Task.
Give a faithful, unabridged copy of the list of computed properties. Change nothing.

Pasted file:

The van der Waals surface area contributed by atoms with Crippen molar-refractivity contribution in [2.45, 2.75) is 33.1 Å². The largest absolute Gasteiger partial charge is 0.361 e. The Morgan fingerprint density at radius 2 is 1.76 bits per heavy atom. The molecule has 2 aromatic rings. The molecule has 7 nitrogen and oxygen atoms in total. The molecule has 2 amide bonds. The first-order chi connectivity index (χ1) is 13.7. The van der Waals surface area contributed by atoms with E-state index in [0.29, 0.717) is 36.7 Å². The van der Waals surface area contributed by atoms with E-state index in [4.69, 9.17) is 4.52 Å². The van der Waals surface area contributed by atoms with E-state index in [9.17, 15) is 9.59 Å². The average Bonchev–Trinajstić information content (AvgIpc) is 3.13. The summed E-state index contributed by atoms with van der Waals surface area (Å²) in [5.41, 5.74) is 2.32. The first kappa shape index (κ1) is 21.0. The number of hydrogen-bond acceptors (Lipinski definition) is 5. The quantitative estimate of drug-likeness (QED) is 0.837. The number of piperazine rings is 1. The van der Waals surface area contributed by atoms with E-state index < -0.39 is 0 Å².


The van der Waals surface area contributed by atoms with Crippen molar-refractivity contribution in [2.45, 2.75) is 33.1 Å². The largest absolute Gasteiger partial charge is 0.361 e. The Morgan fingerprint density at radius 2 is 1.76 bits per heavy atom. The molecule has 2 aromatic rings. The molecule has 7 nitrogen and oxygen atoms in total. The molecule has 2 amide bonds. The first-order chi connectivity index (χ1) is 13.7. The van der Waals surface area contributed by atoms with E-state index in [0.29, 0.717) is 36.7 Å². The van der Waals surface area contributed by atoms with E-state index in [4.69, 9.17) is 4.52 Å². The van der Waals surface area contributed by atoms with E-state index in [9.17, 15) is 9.59 Å². The average Bonchev–Trinajstić information content (AvgIpc) is 3.13. The summed E-state index contributed by atoms with van der Waals surface area (Å²) in [5.41, 5.74) is 2.32. The first kappa shape index (κ1) is 21.0. The number of hydrogen-bond acceptors (Lipinski definition) is 5. The quantitative estimate of drug-likeness (QED) is 0.837. The number of piperazine rings is 1. The van der Waals surface area contributed by atoms with E-state index < -0.39 is 0 Å².